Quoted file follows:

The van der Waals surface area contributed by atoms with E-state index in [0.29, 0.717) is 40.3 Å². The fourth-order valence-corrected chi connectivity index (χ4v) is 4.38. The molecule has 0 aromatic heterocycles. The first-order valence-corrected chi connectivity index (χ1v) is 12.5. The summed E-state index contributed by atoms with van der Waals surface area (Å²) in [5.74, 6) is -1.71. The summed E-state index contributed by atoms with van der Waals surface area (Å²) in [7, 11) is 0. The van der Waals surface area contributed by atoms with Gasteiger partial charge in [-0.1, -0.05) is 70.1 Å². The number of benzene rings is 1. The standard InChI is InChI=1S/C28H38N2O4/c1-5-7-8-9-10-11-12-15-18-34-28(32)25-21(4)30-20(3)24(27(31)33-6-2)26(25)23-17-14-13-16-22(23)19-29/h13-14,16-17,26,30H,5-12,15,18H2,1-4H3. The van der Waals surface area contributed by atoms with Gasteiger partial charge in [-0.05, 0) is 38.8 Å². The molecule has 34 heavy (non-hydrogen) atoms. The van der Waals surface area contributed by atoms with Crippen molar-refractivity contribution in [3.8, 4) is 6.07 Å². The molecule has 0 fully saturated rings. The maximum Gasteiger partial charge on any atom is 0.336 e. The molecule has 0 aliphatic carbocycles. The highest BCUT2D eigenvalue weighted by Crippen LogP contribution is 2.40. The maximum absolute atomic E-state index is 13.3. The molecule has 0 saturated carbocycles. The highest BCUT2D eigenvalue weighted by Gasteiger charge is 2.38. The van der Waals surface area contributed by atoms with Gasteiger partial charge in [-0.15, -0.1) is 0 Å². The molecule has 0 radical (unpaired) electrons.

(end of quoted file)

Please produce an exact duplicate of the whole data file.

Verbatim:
The van der Waals surface area contributed by atoms with E-state index in [0.29, 0.717) is 40.3 Å². The fourth-order valence-corrected chi connectivity index (χ4v) is 4.38. The molecule has 0 aromatic heterocycles. The first-order valence-corrected chi connectivity index (χ1v) is 12.5. The summed E-state index contributed by atoms with van der Waals surface area (Å²) in [5.74, 6) is -1.71. The summed E-state index contributed by atoms with van der Waals surface area (Å²) in [7, 11) is 0. The van der Waals surface area contributed by atoms with Gasteiger partial charge in [-0.1, -0.05) is 70.1 Å². The number of benzene rings is 1. The standard InChI is InChI=1S/C28H38N2O4/c1-5-7-8-9-10-11-12-15-18-34-28(32)25-21(4)30-20(3)24(27(31)33-6-2)26(25)23-17-14-13-16-22(23)19-29/h13-14,16-17,26,30H,5-12,15,18H2,1-4H3. The van der Waals surface area contributed by atoms with Gasteiger partial charge in [-0.05, 0) is 38.8 Å². The molecule has 34 heavy (non-hydrogen) atoms. The van der Waals surface area contributed by atoms with Crippen molar-refractivity contribution in [3.8, 4) is 6.07 Å². The molecule has 0 fully saturated rings. The maximum Gasteiger partial charge on any atom is 0.336 e. The molecule has 0 aliphatic carbocycles. The highest BCUT2D eigenvalue weighted by Crippen LogP contribution is 2.40. The maximum absolute atomic E-state index is 13.3. The molecule has 0 saturated carbocycles. The highest BCUT2D eigenvalue weighted by Gasteiger charge is 2.38. The van der Waals surface area contributed by atoms with Gasteiger partial charge in [-0.15, -0.1) is 0 Å². The molecule has 0 radical (unpaired) electrons.